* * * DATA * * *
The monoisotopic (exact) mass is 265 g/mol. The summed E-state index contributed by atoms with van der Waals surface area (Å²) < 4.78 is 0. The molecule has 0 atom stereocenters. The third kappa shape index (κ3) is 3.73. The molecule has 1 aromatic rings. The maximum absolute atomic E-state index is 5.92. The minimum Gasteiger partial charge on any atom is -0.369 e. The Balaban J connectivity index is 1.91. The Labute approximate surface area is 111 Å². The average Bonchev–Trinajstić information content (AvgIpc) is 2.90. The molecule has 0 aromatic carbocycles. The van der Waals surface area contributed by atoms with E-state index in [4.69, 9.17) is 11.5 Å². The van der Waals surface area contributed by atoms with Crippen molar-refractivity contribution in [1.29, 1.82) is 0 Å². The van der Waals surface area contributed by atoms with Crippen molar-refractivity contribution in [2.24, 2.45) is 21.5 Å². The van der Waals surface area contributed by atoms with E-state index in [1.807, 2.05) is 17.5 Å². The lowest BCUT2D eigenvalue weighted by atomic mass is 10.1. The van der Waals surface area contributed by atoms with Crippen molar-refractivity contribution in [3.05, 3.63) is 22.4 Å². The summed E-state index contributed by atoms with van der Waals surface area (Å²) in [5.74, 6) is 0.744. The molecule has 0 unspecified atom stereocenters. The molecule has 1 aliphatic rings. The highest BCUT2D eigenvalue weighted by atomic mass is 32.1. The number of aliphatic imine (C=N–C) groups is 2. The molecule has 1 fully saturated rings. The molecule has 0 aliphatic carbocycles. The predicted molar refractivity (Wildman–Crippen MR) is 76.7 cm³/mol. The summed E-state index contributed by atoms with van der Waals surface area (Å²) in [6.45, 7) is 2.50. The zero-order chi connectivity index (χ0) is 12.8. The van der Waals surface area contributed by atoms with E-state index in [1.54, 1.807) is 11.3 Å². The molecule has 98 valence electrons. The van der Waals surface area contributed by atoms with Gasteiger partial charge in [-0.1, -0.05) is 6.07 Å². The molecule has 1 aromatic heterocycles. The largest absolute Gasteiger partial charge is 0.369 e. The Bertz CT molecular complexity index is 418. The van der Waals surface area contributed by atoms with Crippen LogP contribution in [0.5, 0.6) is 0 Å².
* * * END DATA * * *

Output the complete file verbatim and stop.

The monoisotopic (exact) mass is 265 g/mol. The summed E-state index contributed by atoms with van der Waals surface area (Å²) < 4.78 is 0. The molecule has 0 atom stereocenters. The third kappa shape index (κ3) is 3.73. The molecule has 1 aromatic rings. The maximum absolute atomic E-state index is 5.92. The minimum Gasteiger partial charge on any atom is -0.369 e. The Balaban J connectivity index is 1.91. The Labute approximate surface area is 111 Å². The average Bonchev–Trinajstić information content (AvgIpc) is 2.90. The molecule has 0 aromatic carbocycles. The van der Waals surface area contributed by atoms with E-state index in [4.69, 9.17) is 11.5 Å². The van der Waals surface area contributed by atoms with Crippen molar-refractivity contribution in [1.29, 1.82) is 0 Å². The van der Waals surface area contributed by atoms with Crippen molar-refractivity contribution in [2.24, 2.45) is 21.5 Å². The van der Waals surface area contributed by atoms with E-state index in [1.807, 2.05) is 17.5 Å². The lowest BCUT2D eigenvalue weighted by atomic mass is 10.1. The van der Waals surface area contributed by atoms with Crippen molar-refractivity contribution in [3.05, 3.63) is 22.4 Å². The summed E-state index contributed by atoms with van der Waals surface area (Å²) in [5.74, 6) is 0.744. The molecule has 0 unspecified atom stereocenters. The molecule has 1 aliphatic rings. The highest BCUT2D eigenvalue weighted by atomic mass is 32.1. The number of aliphatic imine (C=N–C) groups is 2. The molecule has 1 fully saturated rings. The molecule has 0 aliphatic carbocycles. The predicted molar refractivity (Wildman–Crippen MR) is 76.7 cm³/mol. The summed E-state index contributed by atoms with van der Waals surface area (Å²) in [6.45, 7) is 2.50. The zero-order chi connectivity index (χ0) is 12.8. The van der Waals surface area contributed by atoms with E-state index in [1.54, 1.807) is 11.3 Å². The molecule has 98 valence electrons. The van der Waals surface area contributed by atoms with Gasteiger partial charge in [-0.1, -0.05) is 6.07 Å². The molecule has 1 aromatic heterocycles. The largest absolute Gasteiger partial charge is 0.369 e. The Bertz CT molecular complexity index is 418. The van der Waals surface area contributed by atoms with Crippen LogP contribution in [0.5, 0.6) is 0 Å².